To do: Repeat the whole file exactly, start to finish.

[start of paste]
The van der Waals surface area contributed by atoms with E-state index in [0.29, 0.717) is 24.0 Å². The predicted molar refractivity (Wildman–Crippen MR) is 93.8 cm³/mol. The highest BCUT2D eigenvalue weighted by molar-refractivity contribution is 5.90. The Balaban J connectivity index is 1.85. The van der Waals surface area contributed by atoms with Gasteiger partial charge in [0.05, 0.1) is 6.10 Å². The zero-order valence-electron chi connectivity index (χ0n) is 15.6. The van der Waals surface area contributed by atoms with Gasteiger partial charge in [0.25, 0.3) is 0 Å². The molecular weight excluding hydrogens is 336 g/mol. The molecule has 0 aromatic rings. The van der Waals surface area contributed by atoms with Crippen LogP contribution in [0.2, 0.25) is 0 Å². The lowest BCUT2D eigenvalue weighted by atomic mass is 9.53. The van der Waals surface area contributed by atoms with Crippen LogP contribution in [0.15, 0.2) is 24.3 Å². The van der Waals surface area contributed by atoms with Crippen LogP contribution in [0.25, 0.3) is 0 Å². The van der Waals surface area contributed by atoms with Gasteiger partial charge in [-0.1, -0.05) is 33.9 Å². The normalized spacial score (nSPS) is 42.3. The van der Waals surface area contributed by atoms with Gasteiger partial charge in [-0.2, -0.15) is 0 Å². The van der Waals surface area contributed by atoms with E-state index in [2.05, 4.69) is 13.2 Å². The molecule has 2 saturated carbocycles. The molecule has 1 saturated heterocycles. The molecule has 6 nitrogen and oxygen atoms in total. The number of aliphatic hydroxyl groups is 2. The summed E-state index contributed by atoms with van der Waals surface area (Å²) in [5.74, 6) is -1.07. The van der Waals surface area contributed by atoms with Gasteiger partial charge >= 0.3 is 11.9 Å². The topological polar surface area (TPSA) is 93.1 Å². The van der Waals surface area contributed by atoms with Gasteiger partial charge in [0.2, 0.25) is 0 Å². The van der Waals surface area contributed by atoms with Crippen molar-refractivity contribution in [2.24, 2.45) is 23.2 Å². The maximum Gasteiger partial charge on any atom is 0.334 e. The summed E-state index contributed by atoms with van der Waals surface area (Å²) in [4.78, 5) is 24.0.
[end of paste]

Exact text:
The van der Waals surface area contributed by atoms with E-state index in [0.29, 0.717) is 24.0 Å². The predicted molar refractivity (Wildman–Crippen MR) is 93.8 cm³/mol. The highest BCUT2D eigenvalue weighted by molar-refractivity contribution is 5.90. The Balaban J connectivity index is 1.85. The van der Waals surface area contributed by atoms with Gasteiger partial charge in [0.05, 0.1) is 6.10 Å². The zero-order valence-electron chi connectivity index (χ0n) is 15.6. The van der Waals surface area contributed by atoms with Gasteiger partial charge in [0.25, 0.3) is 0 Å². The molecular weight excluding hydrogens is 336 g/mol. The molecule has 0 aromatic rings. The van der Waals surface area contributed by atoms with Crippen LogP contribution in [0.2, 0.25) is 0 Å². The lowest BCUT2D eigenvalue weighted by atomic mass is 9.53. The van der Waals surface area contributed by atoms with Crippen LogP contribution in [0.15, 0.2) is 24.3 Å². The van der Waals surface area contributed by atoms with Crippen LogP contribution in [0.25, 0.3) is 0 Å². The van der Waals surface area contributed by atoms with Gasteiger partial charge in [-0.1, -0.05) is 33.9 Å². The normalized spacial score (nSPS) is 42.3. The van der Waals surface area contributed by atoms with Gasteiger partial charge in [-0.2, -0.15) is 0 Å². The van der Waals surface area contributed by atoms with E-state index in [2.05, 4.69) is 13.2 Å². The molecule has 2 saturated carbocycles. The molecule has 1 saturated heterocycles. The molecule has 6 nitrogen and oxygen atoms in total. The number of aliphatic hydroxyl groups is 2. The summed E-state index contributed by atoms with van der Waals surface area (Å²) in [5.74, 6) is -1.07. The van der Waals surface area contributed by atoms with Gasteiger partial charge >= 0.3 is 11.9 Å². The topological polar surface area (TPSA) is 93.1 Å². The van der Waals surface area contributed by atoms with Gasteiger partial charge in [0.2, 0.25) is 0 Å². The van der Waals surface area contributed by atoms with Crippen molar-refractivity contribution in [2.24, 2.45) is 23.2 Å². The maximum Gasteiger partial charge on any atom is 0.334 e. The summed E-state index contributed by atoms with van der Waals surface area (Å²) in [4.78, 5) is 24.0.